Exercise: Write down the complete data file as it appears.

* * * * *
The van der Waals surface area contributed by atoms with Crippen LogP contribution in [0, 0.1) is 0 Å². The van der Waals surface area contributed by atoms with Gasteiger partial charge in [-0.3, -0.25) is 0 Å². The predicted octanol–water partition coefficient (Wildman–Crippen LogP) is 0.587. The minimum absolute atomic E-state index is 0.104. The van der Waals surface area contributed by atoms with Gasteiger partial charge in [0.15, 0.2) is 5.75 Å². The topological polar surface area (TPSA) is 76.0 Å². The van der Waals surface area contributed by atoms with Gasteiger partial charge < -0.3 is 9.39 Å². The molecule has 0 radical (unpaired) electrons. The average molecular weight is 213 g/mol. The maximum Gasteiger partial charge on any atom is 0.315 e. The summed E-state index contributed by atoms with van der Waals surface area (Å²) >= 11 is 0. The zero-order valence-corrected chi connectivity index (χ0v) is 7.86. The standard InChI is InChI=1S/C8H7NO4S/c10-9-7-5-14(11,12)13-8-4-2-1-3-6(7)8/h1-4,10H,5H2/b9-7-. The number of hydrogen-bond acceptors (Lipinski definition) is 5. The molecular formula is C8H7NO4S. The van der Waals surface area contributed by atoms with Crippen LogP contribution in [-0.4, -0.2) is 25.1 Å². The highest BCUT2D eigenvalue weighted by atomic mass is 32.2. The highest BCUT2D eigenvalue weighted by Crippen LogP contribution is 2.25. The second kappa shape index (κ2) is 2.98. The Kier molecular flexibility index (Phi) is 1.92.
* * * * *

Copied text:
The van der Waals surface area contributed by atoms with Crippen LogP contribution in [0, 0.1) is 0 Å². The van der Waals surface area contributed by atoms with Gasteiger partial charge in [-0.3, -0.25) is 0 Å². The predicted octanol–water partition coefficient (Wildman–Crippen LogP) is 0.587. The minimum absolute atomic E-state index is 0.104. The van der Waals surface area contributed by atoms with Gasteiger partial charge in [0.15, 0.2) is 5.75 Å². The topological polar surface area (TPSA) is 76.0 Å². The van der Waals surface area contributed by atoms with Gasteiger partial charge < -0.3 is 9.39 Å². The molecule has 0 radical (unpaired) electrons. The average molecular weight is 213 g/mol. The maximum Gasteiger partial charge on any atom is 0.315 e. The summed E-state index contributed by atoms with van der Waals surface area (Å²) >= 11 is 0. The zero-order valence-corrected chi connectivity index (χ0v) is 7.86. The standard InChI is InChI=1S/C8H7NO4S/c10-9-7-5-14(11,12)13-8-4-2-1-3-6(7)8/h1-4,10H,5H2/b9-7-. The number of hydrogen-bond acceptors (Lipinski definition) is 5. The molecular formula is C8H7NO4S. The van der Waals surface area contributed by atoms with Crippen LogP contribution in [-0.4, -0.2) is 25.1 Å². The highest BCUT2D eigenvalue weighted by atomic mass is 32.2. The highest BCUT2D eigenvalue weighted by Crippen LogP contribution is 2.25. The second kappa shape index (κ2) is 2.98. The Kier molecular flexibility index (Phi) is 1.92.